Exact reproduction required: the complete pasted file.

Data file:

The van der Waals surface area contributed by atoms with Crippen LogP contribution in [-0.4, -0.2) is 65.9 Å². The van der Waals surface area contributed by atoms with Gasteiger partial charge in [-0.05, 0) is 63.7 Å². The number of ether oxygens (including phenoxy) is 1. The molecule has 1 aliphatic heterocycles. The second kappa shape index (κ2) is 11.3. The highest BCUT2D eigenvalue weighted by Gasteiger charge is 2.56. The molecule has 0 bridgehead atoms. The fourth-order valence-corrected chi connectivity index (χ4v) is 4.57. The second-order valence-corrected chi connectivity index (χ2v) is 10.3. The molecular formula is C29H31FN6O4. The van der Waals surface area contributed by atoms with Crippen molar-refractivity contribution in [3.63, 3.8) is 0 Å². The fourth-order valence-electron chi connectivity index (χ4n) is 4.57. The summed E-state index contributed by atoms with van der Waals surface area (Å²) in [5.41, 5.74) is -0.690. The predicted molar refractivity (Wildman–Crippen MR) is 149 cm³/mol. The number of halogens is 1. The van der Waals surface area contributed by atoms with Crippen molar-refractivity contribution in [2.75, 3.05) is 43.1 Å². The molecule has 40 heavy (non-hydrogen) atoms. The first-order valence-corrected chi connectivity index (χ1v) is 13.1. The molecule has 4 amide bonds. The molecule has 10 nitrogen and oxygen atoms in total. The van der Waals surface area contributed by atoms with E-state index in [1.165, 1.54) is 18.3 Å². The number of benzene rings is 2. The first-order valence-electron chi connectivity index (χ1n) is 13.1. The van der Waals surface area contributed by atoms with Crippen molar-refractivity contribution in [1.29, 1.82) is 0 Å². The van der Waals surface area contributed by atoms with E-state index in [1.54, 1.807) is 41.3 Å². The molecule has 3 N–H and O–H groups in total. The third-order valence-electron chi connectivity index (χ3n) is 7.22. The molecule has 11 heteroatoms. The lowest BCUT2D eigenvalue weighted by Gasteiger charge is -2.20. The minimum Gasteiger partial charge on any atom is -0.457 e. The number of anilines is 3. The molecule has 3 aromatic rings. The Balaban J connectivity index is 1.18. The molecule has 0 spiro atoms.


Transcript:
The van der Waals surface area contributed by atoms with Crippen LogP contribution in [-0.4, -0.2) is 65.9 Å². The van der Waals surface area contributed by atoms with Gasteiger partial charge in [-0.05, 0) is 63.7 Å². The number of ether oxygens (including phenoxy) is 1. The molecule has 1 aliphatic heterocycles. The second kappa shape index (κ2) is 11.3. The highest BCUT2D eigenvalue weighted by Gasteiger charge is 2.56. The molecule has 0 bridgehead atoms. The fourth-order valence-corrected chi connectivity index (χ4v) is 4.57. The second-order valence-corrected chi connectivity index (χ2v) is 10.3. The molecular formula is C29H31FN6O4. The van der Waals surface area contributed by atoms with Crippen molar-refractivity contribution in [3.63, 3.8) is 0 Å². The fourth-order valence-electron chi connectivity index (χ4n) is 4.57. The summed E-state index contributed by atoms with van der Waals surface area (Å²) in [5.41, 5.74) is -0.690. The predicted molar refractivity (Wildman–Crippen MR) is 149 cm³/mol. The number of halogens is 1. The van der Waals surface area contributed by atoms with Crippen molar-refractivity contribution in [2.75, 3.05) is 43.1 Å². The molecule has 40 heavy (non-hydrogen) atoms. The first-order valence-corrected chi connectivity index (χ1v) is 13.1. The molecule has 4 amide bonds. The molecule has 10 nitrogen and oxygen atoms in total. The van der Waals surface area contributed by atoms with E-state index in [1.165, 1.54) is 18.3 Å². The number of benzene rings is 2. The first-order valence-electron chi connectivity index (χ1n) is 13.1. The van der Waals surface area contributed by atoms with Crippen molar-refractivity contribution in [1.29, 1.82) is 0 Å². The van der Waals surface area contributed by atoms with E-state index in [1.54, 1.807) is 41.3 Å². The molecule has 3 N–H and O–H groups in total. The third-order valence-electron chi connectivity index (χ3n) is 7.22. The molecule has 11 heteroatoms. The lowest BCUT2D eigenvalue weighted by Gasteiger charge is -2.20. The minimum Gasteiger partial charge on any atom is -0.457 e. The number of anilines is 3. The molecule has 3 aromatic rings. The Balaban J connectivity index is 1.18. The molecule has 0 spiro atoms.